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Last updated on April 21, 2014 at 1:20 EDT

The Soap Wars

December 28, 2011

(Ivanhoe Newswire) — Hand washing with antibacterial soap proves to kill significantly more bacteria than non-antibacterial, according to this review of dozens of studies.

Researchers Donald Schaffner and Rebecca Montville of Rutgers University´s (New Jersey) Food Science Department conducted a quantitative analysis of existing data in order to determine if there was a difference in effectiveness between antibacterial and non-antibacterial soaps.

“A difference in the effectiveness of antimicrobial and non-antimicrobial soaps appears to exist and is repeatedly observed through a variety of analyses; antimicrobial soap is consistently and statistically always more effective than non-antimicrobial soap,” the researchers were quoted as saying.

This research team reviewed a total of 25 publications containing 374 observations found to have examined use of both antibacterial and non-antibacterial soap in the same study.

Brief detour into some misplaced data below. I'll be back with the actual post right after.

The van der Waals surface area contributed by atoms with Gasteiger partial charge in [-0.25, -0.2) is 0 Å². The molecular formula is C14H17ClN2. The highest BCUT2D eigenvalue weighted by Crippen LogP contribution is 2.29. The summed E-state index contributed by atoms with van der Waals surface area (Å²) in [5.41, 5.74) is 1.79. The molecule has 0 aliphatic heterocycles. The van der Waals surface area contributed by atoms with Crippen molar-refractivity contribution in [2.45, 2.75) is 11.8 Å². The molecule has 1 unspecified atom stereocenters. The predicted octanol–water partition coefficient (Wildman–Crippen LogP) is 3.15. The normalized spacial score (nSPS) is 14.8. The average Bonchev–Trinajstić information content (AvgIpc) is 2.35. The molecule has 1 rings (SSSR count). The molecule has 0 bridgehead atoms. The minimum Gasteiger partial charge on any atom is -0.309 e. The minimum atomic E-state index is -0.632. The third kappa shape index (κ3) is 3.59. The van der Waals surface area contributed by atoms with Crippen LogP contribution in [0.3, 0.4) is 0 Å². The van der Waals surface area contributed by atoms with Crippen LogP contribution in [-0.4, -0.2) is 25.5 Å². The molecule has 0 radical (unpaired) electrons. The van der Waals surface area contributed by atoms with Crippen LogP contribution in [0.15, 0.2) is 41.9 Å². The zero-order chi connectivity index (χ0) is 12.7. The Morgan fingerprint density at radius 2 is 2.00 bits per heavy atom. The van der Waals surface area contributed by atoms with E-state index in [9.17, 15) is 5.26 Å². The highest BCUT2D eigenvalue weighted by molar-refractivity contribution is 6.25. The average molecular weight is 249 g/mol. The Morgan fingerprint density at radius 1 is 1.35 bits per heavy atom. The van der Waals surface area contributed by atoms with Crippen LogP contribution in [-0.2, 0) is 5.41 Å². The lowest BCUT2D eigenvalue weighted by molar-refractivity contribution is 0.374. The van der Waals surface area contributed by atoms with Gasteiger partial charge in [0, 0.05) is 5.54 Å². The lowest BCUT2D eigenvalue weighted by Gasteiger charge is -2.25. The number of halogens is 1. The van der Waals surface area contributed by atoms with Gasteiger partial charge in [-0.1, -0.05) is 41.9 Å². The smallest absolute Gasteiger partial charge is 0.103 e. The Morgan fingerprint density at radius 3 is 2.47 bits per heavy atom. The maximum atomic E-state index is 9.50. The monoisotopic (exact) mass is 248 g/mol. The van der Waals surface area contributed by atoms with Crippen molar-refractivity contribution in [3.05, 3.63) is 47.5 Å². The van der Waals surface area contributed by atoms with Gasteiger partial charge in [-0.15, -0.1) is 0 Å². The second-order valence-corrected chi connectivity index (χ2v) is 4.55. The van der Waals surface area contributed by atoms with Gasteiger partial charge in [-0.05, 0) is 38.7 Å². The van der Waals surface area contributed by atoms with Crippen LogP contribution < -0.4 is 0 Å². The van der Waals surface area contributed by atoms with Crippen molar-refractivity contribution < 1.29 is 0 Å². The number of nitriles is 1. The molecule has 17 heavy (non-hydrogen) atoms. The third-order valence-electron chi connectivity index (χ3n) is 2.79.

“Although differences in efficacy between antimicrobial and non-antimicrobial soap may be relatively small, they do exist, and small but significant differences in pathogen levels on hands can have a significant effect on public health,” Schaffner and Montville were quoted as saying.

“In addition to our findings on antimicrobial effectiveness, I was really struck by the similar behavior of very different species of bacteria in response to antibacterial soap. In other words, we found that antibacterial soap did its job against a variety of bacteria, including E. coli and Staph,” Schaffer explained.

SOURCE: Journal of Food Protection